One head was discovered ten years ago in Khirbet Qeiyafa, about 20 km from Tel Motz, where Shua Kisilevitz and Oded Lipschits discovered two more earlier this year.

One head was discovered ten years ago in Khirbet Qeiyafa, about 20 kilometers from Tel Motz, where Shua Kisilevitz (right) and Oded Lipschits unveiled the other two earlier this year.

One head was discovered ten years ago in Khirbet Qeiyafa, about 20 kilometers from Tel Motz, where Shua Kisilevitz (right) and Oded Lipschits unveiled the other two earlier this year.

Kisilevitz and Oded Lipschits wrote: “Unfortunately, this article is a purely sensationalism that takes into account popular, money generation, demand, unjustified presentation, and (at best) preliminary identification as factual because it ignores existing scientific research and studies, including link avoidance. to any of the excavator publications. ‘ ”

Garfinkel points out that the Bible clearly speaks of the prohibition of physical depictions of God.

The nearby settlements actually prayed to many gods, but “the kingdom of Judah was a different story and was based on two concepts – that there is only one god and not many, and that you should not make a status, a serious picture of it,” he shares.

About 3,000 years ago there were those who worshiped the Lord, and then there was the God of the Canaanite storm.

“The Canaanites,” Garfinkel writes, did not discover the male god on horseback.

“The horse became only a divine social animal in the texts of the Iron Age and iconography.”

“The iconographic elements of the figurines thus correspond to the descriptions of the Lord in the biblical tradition.”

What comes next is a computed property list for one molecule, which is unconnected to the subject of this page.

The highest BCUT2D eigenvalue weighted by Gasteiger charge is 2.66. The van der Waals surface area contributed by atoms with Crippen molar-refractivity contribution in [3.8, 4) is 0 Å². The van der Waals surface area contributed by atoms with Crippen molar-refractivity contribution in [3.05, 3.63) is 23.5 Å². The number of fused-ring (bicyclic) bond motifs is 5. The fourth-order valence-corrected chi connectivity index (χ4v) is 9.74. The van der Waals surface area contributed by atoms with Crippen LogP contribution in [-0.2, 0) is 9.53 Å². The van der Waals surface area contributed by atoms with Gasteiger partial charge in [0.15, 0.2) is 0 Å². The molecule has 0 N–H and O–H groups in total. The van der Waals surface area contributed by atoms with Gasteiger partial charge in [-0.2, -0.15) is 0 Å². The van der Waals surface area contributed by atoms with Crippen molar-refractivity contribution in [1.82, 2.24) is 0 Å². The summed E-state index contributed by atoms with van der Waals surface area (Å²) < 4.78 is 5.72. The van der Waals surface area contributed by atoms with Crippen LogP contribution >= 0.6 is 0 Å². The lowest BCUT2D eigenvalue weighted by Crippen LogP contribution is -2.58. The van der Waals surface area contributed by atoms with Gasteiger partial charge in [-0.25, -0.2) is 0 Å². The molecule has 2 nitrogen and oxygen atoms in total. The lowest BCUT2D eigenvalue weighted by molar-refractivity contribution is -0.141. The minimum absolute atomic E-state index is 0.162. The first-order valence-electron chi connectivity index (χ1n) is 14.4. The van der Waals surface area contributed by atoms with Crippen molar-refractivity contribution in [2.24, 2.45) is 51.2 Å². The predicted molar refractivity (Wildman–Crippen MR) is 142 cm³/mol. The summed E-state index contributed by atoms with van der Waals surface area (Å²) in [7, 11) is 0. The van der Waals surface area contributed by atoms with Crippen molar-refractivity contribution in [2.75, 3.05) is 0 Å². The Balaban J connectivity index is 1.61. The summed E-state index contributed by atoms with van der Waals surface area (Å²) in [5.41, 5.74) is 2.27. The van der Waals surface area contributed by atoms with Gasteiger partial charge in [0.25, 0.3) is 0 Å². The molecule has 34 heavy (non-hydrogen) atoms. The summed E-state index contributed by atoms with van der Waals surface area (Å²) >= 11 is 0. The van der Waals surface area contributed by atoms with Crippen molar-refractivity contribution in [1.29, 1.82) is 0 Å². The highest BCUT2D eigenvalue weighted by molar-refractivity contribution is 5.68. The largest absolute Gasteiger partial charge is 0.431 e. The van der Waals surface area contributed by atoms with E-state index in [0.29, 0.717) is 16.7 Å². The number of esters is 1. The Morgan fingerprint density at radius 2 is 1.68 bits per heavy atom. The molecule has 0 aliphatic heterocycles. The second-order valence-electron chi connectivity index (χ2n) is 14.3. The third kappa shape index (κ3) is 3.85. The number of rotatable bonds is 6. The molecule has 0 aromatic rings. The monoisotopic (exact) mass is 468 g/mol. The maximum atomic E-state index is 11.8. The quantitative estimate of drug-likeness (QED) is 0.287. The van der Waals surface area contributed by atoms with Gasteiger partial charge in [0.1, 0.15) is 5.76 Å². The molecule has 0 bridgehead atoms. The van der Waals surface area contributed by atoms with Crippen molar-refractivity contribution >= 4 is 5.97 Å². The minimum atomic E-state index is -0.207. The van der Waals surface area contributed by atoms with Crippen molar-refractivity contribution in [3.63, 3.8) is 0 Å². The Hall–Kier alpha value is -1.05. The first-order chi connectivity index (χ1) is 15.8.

He also claims that the ban on creating images of the Lord was not accepted until the 10th century, when clay was used.

Garfinkle received widespread criticism for his claims, but said: “Some, like every discovery, accept and some reject it.”

The controversial claim comes from Professor Yosef Garfinkel, who refers to the biblical divine scriptures that ride horses to increase the weight of this theory.

However, Shua Kisilevitz rejects the claim that people were forbidden to create images of God during this period

The controversial claim comes from Professor Yosef Garfinkel (left), who refers to the biblical scriptures of God riding horses to give more weight to this theory. However, Shua Kisilevitz (right) rejects the claim that people were forbidden to create images of God during this period.

Kisilevitz and Lipschits reject his claims, although they agree that the numbers were used for worship – the team refers to them as “human figures”.

“Although we cannot rule out the possibility that the human heads of Motz and Qeiyaf depicted gods, they have no signs, symbols, or attributes (such as horns, crescents, bulls) found in images and visual representations in the ancient Near East that identified as divine figures. ‘ “

“Moreover, when the gods were depicted on animals, they did not sit on them (they do not need transport) – they stood on them!” they wrote.